Thursday, January 27, 2011

Black Field Cricket

One of the most common sounds of autumn is the call of the cricket in the family Gryllidae. These are known as the true crickets. The persistent chirping that these insects make drones on and on for what seems like an eternity; for some it is a sound that is almost musical. Their outdoor experience would not be complete without this beautiful chorus. For me however the sound these little ebony colored musicians play is akin to the sound of fingernails on a chalkboard. It is a brain piercing noise that makes my eyes twitch. So whether you love them or hate them one thing is for certain they are sure to be back each year.

The field cricket is a cold-blooded creature, just like all insects. They will take on the temperature of their surroundings. In essence what this means for the cricket is; the warmer the outside temperature, the faster and more energetic the he will sing. So in contrast when the temperature outside drops his chirping will slow down. Why do crickets sing in the first place? There are several reasons for all the noise. They advertise their presence to other males and chirp to warn them away, in theory it works like a no-trespassing sign “Keep out.” They also sing happily when they locate a particularly tasty food source. The most important reason for their singing is to attract nearby females with which to mate. With so many kinds of crickets out there how do they find each other? Each species has its own distinct call and females of their own kind can home in on the male’s song and locate the would-be suitor. How are they able to hear each other? They have special membranes located behind the middle-joint of each front leg, so essentially they have ears on their knees.

Mating takes place in the late summer or early fall. Females will use a long apparatus at the end of their abdomen called an ovipositor to inject, or deposit eggs within the soil. The eggs will stay protected within the soil all winter and hatch the following spring. The young nymphs are born looking very much like their adult counterparts, minus wings. As they feed and grow they will attain wings and reach their adult size by mid-summer. Crickets are omnivores and feed on a wide variety of foods including organic materials, decaying plant materials, fungi, and some seedling plants. Crickets will even eat their own deceased and weakened kind when there is no other food source available to them.

Crickets do have powerful mandibles (jaws) and can inflict painful bites, although these bites rarely break the skin. They are considered harmless to humans, as they do not spread any diseases or contaminate our foods. They can however be a nuisance, when they enter our homes. Sometimes they make it into our basements or worse yet our bedrooms. When one of these noisy creatures ends up in our bedroom I am up and out of the bed like a shot tearing apart the bedroom until I locate the trouble maker, all the while my husband is giving me the one-eyed, sleepy, what the heck are you doing look! I cannot sleep with one of these creatures chirping, I literally feel my eyeballs twitching with every chirp. To complicate matters, turning on the light to try and find it only makes the bug shut-up. Turn the light off, climb back into bed and it starts up again! GRRRR! After what seems like hours I finally track down the culprit and throw him outside (resisting the urge throw him in the toilet). There really isn’t any full proof way to keep them out of your house short of spraying chemicals along foundations to try and prevent them from coming in. Once the temperatures drop to freezing the crickets will die and it is up to eggs in the soil to carry on the next generation.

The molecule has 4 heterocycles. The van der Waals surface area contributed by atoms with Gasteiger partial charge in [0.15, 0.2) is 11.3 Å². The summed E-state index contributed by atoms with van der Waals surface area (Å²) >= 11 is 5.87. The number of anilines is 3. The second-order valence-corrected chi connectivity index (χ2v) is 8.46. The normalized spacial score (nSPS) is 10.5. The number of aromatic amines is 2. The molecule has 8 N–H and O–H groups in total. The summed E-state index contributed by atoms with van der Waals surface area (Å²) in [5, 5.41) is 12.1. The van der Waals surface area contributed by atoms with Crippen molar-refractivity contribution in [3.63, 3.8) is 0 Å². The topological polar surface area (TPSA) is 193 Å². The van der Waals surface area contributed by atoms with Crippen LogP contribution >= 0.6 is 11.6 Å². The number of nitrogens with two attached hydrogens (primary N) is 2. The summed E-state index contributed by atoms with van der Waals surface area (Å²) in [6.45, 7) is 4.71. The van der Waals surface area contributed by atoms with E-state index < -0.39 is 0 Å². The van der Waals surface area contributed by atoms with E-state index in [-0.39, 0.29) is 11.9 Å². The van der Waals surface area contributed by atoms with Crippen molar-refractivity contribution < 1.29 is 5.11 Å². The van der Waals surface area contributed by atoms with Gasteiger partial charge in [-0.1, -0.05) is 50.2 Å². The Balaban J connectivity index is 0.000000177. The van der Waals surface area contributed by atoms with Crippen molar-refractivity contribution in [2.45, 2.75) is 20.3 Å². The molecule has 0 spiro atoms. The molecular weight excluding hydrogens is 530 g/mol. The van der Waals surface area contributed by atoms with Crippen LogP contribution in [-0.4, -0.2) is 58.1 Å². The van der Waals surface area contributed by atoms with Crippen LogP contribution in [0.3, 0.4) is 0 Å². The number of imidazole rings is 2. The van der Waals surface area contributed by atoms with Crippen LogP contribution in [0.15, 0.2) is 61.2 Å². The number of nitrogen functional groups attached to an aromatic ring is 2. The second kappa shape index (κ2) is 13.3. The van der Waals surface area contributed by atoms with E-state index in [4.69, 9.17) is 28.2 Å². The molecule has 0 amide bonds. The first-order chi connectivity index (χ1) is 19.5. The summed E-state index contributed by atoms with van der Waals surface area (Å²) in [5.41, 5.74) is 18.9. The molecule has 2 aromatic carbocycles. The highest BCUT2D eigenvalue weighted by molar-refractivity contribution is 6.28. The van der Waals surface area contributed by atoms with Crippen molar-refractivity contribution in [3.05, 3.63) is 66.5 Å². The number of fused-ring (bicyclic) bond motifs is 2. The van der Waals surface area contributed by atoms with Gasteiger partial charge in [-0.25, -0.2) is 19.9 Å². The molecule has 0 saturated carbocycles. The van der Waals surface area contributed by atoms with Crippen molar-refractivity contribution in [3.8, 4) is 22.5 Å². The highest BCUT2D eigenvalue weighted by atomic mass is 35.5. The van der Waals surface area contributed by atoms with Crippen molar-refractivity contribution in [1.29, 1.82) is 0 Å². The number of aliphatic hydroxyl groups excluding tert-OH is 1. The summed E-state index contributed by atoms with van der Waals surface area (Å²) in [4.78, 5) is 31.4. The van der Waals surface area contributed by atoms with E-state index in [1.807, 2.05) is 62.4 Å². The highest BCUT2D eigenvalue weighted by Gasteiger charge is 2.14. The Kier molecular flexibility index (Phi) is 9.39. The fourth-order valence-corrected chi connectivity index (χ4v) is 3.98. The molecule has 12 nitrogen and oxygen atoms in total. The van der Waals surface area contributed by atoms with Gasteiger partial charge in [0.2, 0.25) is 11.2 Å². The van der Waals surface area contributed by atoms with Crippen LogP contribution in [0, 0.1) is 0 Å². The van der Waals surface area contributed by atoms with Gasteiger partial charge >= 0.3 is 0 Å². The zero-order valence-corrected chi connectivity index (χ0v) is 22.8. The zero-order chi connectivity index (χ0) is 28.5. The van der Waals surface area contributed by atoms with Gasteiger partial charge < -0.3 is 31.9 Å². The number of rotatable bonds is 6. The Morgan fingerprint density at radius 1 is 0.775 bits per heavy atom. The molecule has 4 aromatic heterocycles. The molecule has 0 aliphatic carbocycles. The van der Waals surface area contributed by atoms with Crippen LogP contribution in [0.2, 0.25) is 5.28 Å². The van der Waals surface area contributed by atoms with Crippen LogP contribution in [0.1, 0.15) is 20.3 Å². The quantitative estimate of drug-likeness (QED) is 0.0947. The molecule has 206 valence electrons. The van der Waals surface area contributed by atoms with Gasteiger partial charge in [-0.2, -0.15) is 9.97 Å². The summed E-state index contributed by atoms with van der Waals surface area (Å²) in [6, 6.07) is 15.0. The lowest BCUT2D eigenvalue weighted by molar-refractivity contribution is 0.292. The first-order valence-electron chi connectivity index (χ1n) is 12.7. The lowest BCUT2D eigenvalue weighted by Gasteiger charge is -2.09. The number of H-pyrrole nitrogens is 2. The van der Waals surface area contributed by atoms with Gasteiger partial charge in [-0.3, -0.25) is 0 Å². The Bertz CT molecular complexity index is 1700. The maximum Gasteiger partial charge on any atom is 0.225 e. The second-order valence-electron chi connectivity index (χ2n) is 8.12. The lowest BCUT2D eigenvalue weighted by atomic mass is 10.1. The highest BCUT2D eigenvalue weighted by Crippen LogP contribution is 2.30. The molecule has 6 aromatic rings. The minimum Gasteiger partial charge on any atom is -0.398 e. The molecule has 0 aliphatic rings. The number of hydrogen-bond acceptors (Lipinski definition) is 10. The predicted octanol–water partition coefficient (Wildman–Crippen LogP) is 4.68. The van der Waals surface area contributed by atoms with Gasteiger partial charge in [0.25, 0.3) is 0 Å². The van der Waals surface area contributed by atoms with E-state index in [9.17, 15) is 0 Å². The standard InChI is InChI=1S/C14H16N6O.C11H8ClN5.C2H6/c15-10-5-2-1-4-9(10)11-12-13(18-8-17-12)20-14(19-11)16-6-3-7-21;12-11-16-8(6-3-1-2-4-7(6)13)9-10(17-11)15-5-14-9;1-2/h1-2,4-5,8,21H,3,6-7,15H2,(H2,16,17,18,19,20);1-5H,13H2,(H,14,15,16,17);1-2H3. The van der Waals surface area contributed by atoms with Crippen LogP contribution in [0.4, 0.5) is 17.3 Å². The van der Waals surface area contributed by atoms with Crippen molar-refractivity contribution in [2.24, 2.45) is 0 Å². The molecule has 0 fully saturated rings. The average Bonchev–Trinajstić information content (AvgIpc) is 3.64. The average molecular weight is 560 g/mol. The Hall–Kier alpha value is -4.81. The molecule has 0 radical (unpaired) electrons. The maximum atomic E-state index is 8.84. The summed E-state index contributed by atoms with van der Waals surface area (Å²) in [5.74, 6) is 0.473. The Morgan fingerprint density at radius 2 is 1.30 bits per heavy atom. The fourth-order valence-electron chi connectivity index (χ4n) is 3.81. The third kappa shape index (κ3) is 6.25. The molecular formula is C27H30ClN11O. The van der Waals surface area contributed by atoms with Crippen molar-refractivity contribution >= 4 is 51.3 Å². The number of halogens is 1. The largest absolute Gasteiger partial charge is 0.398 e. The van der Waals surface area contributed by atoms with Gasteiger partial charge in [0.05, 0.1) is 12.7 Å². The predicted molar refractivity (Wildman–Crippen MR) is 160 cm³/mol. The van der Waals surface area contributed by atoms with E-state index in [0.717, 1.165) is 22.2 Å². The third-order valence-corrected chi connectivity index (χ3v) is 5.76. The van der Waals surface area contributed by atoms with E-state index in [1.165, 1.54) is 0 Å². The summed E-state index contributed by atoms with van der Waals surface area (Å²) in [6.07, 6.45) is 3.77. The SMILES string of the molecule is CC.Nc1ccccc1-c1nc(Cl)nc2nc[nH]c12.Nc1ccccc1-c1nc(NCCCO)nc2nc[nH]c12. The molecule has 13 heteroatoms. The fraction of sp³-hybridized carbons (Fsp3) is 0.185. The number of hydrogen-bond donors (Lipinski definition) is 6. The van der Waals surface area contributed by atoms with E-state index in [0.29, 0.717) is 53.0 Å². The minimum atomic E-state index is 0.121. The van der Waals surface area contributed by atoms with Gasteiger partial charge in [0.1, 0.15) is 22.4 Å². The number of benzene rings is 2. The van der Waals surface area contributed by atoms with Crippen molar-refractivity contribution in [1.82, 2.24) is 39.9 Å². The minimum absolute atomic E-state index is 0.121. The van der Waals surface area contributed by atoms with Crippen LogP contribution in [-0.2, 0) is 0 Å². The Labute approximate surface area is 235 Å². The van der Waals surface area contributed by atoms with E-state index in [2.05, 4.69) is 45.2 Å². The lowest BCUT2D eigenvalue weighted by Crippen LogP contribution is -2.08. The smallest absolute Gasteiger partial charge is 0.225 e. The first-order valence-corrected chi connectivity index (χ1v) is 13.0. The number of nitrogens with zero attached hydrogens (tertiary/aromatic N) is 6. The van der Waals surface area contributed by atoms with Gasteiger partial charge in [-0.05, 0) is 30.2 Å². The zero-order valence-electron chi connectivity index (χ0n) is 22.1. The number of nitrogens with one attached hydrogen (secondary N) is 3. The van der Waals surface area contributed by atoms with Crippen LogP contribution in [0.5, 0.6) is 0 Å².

Crickets are found throughout history depicted in many cultures throughout the World. In China they are popular pets and are considered good luck. They are often kept in cages. In Mexico and Southeast Asia they are also used as a gambling or sports betting pastime. They are even considered a delicacy in Mexico and are consumed as part of their diet. In Brazil the singing of the cricket signals impending rain, or a financial windfall. In other parts of Brazil a black cricket in a room is said to predict illness within the household; gray one means money; and a green one signals hope. Still in other areas of Brazil they are killed immediately because of their association with death. In the United States cricket chirping is often used when a comedian tells a joke and it flops. Instead of laughter or clapping you hear the sound of chirping crickets. Walt Disney made one cricket very famous; Jiminy Cricket played the part of Pinocchio’s conscience, and continues to be the most recognized off all cartoon insects.

Crickets are nocturnal, and therefore typically only heard close to sundown and throughout the night. During the day they hide out under rocks, rotting wood, or in dense vegetation. It seems that their populations vary year to year. Some years they seem to be everywhere we look, and other years their numbers are small by comparison. These crashing populations could be victims of severe winter temperatures and ground freezing. They could also be victims of predation as there are many ground dwelling insect larvae that feed on the eggs of crickets. In years when these predators are more abundant then the cricket populations are sure to suffer as a result. Then the following year after a majority of the crickets have been consumed, the predator’s population will dwindle and the crickets rebound.

So while these noisy little creatures can be a nuisance and drive many of us crazy with their insistent singing, I have to admit being outside would not carry with it the same attraction without them. Sitting outside near a campfire, fishing and enjoying a starry night is made all the more special by the chorus of crickets in the background.

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